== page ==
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Papilloma Options: Endoscopy Part of a Stepwise Approach to Treatment

Diagnosis and Management of Sinonasal Papillomas
1:15 – 2:15 pm
Room N137

The management of sinonasal papillomas has changed dramatically in recent years. What was once the gold standard in removing these benign neoplasms—a lateral rhinotomy and medial maxillectomy—has been replaced with a stepwise approach that relies heavily on endoscopy.

Marilene B. Wang, MD

“Many of the smaller, simpler papillomas can be managed endoscopically with simpler procedures,” said Marilene B. Wang, MD, professor of head and neck surgery at the University of California, Los Angeles, David Geffen School of Medicine. “Larger papillomas, or those in locations such as the frontal sinus, will require more extensive approaches, but many can still be accessed endoscopically using more expanded approaches that have been described recently.”

Dr. Wang and colleagues will explore the latest surgical and nonsurgical options for managing these lesions during “Diagnosis and Management of Sinonasal Papillomas.” They will discuss stepwise approaches to treatment, including the surgical procedures and technologies in development and potential nonsurgical treatments.

“There is a clear, stepwise progression of approaches that will give you the best chance of clearing the papilloma surgically,” she said. “Considering and using these more appropriate approaches can give you a better chance of removing the papilloma completely, drilling down to the attachment site, and allowing more effective post-op surveillance. Because papillomas tend to burrow into the crevices of the bone, drilling the attachment site can help remove the last remnants of the lesion and prevent recurrence.”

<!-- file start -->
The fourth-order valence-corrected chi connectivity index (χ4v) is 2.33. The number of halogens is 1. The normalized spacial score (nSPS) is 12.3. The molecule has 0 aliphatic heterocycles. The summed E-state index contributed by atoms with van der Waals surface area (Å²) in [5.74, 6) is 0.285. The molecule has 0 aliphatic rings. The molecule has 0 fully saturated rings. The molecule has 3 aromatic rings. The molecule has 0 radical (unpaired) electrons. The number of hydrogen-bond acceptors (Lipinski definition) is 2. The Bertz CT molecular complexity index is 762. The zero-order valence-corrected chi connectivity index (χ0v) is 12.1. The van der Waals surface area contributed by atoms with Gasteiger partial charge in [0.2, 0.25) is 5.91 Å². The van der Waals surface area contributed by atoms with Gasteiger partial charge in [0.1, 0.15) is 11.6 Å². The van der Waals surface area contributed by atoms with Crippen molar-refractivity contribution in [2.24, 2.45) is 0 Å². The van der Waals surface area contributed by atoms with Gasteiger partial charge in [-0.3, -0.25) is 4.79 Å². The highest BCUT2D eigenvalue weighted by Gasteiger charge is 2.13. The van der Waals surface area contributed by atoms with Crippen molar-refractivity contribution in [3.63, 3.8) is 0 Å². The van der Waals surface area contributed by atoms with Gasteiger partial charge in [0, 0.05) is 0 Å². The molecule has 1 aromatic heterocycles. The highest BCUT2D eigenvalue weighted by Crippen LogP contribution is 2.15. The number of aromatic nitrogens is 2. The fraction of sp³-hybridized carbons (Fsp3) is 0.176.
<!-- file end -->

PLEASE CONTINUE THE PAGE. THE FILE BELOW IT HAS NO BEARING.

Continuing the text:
Smaller papillomas on the lateral nasal wall can usually be accessed with simple endoscopic procedures, such as a middle meatal antrostomy. As papillomas become larger, more extensive approaches may be needed.

Techniques such as the mega maxillary antrostomy and the modified medial maxillectomy are still performed endoscopically, but require the removal of progressively more sinus tissue to allow access to the papilloma.

More recently developed techniques, such as the endoscopic Denker’s approach, allow access to the anteroinferior and lateral aspects of the maxillary sinus, which can be difficult to access through the nose. This approach, which resembles a modified Caldwell-Luc procedure, allows the surgeon to take down the anterior maxillary sinus wall, providing a better angle to approach the anterioinferior and lateral walls of the maxillary sinus.

Some lesions still require an open approach, Dr. Wang said, but most sinonasal papillomas can be managed with a purely endoscopic approach.

“Techniques such as the endoscopic Denker’s approach allow access to the anteroinferior and lateral walls of the maxillary sinus without having to do an incision in the sublabial region or a lateral rhinotomy,” she said. “These approaches have been described more recently and can be extremely useful tools.”

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